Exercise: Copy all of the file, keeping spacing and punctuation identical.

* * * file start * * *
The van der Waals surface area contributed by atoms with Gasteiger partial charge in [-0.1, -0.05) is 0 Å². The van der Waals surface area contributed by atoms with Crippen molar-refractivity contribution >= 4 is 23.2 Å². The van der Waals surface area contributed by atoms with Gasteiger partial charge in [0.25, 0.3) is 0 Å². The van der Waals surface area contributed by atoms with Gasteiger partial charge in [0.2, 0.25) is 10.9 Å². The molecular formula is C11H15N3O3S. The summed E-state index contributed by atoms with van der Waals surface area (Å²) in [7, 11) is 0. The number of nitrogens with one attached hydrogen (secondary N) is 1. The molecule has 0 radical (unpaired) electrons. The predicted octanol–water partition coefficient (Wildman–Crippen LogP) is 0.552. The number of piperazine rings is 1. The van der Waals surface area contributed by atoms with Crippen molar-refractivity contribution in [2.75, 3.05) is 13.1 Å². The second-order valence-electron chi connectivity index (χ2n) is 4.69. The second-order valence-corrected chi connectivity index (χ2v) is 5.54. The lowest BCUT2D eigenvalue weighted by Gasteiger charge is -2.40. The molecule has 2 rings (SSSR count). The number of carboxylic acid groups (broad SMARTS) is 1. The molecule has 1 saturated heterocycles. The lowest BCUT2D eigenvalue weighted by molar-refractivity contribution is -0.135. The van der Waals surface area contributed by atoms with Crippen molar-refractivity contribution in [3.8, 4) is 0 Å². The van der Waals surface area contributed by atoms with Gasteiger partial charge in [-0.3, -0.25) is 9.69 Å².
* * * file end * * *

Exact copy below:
The van der Waals surface area contributed by atoms with Gasteiger partial charge in [-0.1, -0.05) is 0 Å². The van der Waals surface area contributed by atoms with Crippen molar-refractivity contribution >= 4 is 23.2 Å². The van der Waals surface area contributed by atoms with Gasteiger partial charge in [0.25, 0.3) is 0 Å². The van der Waals surface area contributed by atoms with Gasteiger partial charge in [0.2, 0.25) is 10.9 Å². The molecular formula is C11H15N3O3S. The summed E-state index contributed by atoms with van der Waals surface area (Å²) in [7, 11) is 0. The number of nitrogens with one attached hydrogen (secondary N) is 1. The molecule has 0 radical (unpaired) electrons. The predicted octanol–water partition coefficient (Wildman–Crippen LogP) is 0.552. The number of piperazine rings is 1. The van der Waals surface area contributed by atoms with Crippen molar-refractivity contribution in [2.75, 3.05) is 13.1 Å². The second-order valence-electron chi connectivity index (χ2n) is 4.69. The second-order valence-corrected chi connectivity index (χ2v) is 5.54. The lowest BCUT2D eigenvalue weighted by Gasteiger charge is -2.40. The molecule has 2 rings (SSSR count). The number of carboxylic acid groups (broad SMARTS) is 1. The molecule has 1 saturated heterocycles. The lowest BCUT2D eigenvalue weighted by molar-refractivity contribution is -0.135. The van der Waals surface area contributed by atoms with Crippen molar-refractivity contribution in [3.8, 4) is 0 Å². The van der Waals surface area contributed by atoms with Gasteiger partial charge in [-0.3, -0.25) is 9.69 Å².